Apex court’s nine-judge bench may redraw the definition of ‘industry’2 min read . Updated: 03 Jan 2017, 02:11 AM IST
If the court redrafts the definition of 'industry' the way states like Haryana and Gujarat are requesting, it could be seen as a judiciary- induced labour reform in the country
New Delhi: The Supreme Court on Monday referred to a nine-judge bench a case seeking to redefine the term ‘industry’, a move that could potentially alter the fate of workers in the formal economy.
“The issue will be decided by a larger bench," a seven-judge headed by chief justice T.S. Thakur said.
At least 250 state bodies from Uttar Pradesh, Haryana and Gujarat had sought to revisit a 1978 ruling of the apex court which defined the term ‘industry’ under the Industrial Disputes Act (IDA), 1947.
The request by the states is seen by some as a move that could potentially shrink labour rights and disrupt the working conditions of employees in the formal economy.
The request is in line with the government’s larger labour reforms push. If the court redrafts the definition of ‘industry’ the way these states are requesting, it could be seen as a judiciary- induced labour reform in the country.
The 1978 verdict said that any establishment would fall under the definition of an industry if an employer-employee relationship existed and there is systematic and organized activity. The ruling led to the categorization of hospitals, educational and research institutions, autonomous institutions, and government departments as industries. The wide interpretation of ‘industry’ allows workers to demand fair wages and guarantees other workers rights in formal employment.
Now, the states want the definition be limited to the manufacturing sector.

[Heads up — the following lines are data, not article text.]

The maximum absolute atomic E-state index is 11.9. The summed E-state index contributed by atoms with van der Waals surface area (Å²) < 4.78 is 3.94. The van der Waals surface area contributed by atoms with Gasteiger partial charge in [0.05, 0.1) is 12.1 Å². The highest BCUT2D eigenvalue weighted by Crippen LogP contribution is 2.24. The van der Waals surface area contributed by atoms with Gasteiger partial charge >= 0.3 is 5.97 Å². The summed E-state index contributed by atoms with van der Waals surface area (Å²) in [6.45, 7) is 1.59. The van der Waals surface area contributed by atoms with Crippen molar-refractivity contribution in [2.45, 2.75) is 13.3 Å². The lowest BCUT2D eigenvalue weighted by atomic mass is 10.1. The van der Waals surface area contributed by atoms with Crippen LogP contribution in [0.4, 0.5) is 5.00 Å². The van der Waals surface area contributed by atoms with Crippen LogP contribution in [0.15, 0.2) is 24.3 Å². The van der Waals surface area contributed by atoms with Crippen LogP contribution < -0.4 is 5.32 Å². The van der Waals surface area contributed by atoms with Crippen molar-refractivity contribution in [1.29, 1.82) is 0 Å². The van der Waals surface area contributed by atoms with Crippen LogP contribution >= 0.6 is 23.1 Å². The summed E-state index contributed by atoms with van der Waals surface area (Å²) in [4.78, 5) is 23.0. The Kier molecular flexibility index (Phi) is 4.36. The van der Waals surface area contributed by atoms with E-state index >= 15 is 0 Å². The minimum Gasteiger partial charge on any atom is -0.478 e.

“Ever since that historic judgment, there has been an attempt by state governments, autonomous bodies, and charitable institutions to relax the definition. The renewed attempt is to dilute the law and make hiring and firing easier in such organizations on the face that a lot of contract workers are being engaged," said D.L. Sachdeva, national secretary of the All India Trade Union Congress.
“If the industry definition is redrafted as per the wishes of states, workers’ rights will face a setback and may change the fate of workers in the formal sectors. The problem is, if you are changing the definition, then how you are going to protect the service condition of such workers. Do they have an alternative – the answer is ‘no’," Sachdeva added.
The demand is that instead of bringing all organizations involved in systematic economic activities under the Industrial Disputes Act, only institutions involved in profit maximization should be termed industry and be under the industrial dispute act, said K.R. Shyam Sundar, a labour economist and professor at XLRI Jamshedpur. “My sense is since the Supreme Court has forwarded the case to a larger bench, there is a possibility of abridging the definition of industry," said Sundar.
The definition was framed in a case between Bangalore Water Supply and Sewage Board (BWSSB) and some of its employees on whether BWSSB would fall within the term ‘industry’ under the Industrial Disputes Act of 1947. The court had then decided that BWSSB was an industry by a majority vote of five judges against two.
In 2005, a five-judge bench sought a reconsideration of the ruling by a larger bench, as the verdict carries an “over-emphasis on the rights of the workers."